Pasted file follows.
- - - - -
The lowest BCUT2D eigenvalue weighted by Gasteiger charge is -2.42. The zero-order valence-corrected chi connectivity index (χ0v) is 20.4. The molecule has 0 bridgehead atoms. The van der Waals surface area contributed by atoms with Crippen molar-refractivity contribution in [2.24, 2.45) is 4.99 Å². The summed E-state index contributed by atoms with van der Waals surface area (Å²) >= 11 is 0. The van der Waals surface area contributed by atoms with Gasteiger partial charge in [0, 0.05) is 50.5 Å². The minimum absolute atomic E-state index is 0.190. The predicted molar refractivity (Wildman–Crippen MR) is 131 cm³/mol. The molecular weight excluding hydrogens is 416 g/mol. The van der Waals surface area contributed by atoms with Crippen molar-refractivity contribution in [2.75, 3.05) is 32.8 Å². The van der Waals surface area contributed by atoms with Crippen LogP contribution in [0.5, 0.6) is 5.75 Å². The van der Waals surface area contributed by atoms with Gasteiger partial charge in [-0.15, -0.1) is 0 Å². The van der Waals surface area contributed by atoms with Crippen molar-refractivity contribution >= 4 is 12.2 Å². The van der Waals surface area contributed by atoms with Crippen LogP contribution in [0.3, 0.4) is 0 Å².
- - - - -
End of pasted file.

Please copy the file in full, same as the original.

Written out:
The lowest BCUT2D eigenvalue weighted by Gasteiger charge is -2.42. The zero-order valence-corrected chi connectivity index (χ0v) is 20.4. The molecule has 0 bridgehead atoms. The van der Waals surface area contributed by atoms with Crippen molar-refractivity contribution in [2.24, 2.45) is 4.99 Å². The summed E-state index contributed by atoms with van der Waals surface area (Å²) >= 11 is 0. The van der Waals surface area contributed by atoms with Gasteiger partial charge in [0, 0.05) is 50.5 Å². The minimum absolute atomic E-state index is 0.190. The predicted molar refractivity (Wildman–Crippen MR) is 131 cm³/mol. The molecular weight excluding hydrogens is 416 g/mol. The van der Waals surface area contributed by atoms with Crippen molar-refractivity contribution in [2.75, 3.05) is 32.8 Å². The van der Waals surface area contributed by atoms with Crippen LogP contribution in [0.5, 0.6) is 5.75 Å². The van der Waals surface area contributed by atoms with Gasteiger partial charge in [-0.15, -0.1) is 0 Å². The van der Waals surface area contributed by atoms with Crippen molar-refractivity contribution >= 4 is 12.2 Å². The van der Waals surface area contributed by atoms with Crippen LogP contribution in [0.3, 0.4) is 0 Å².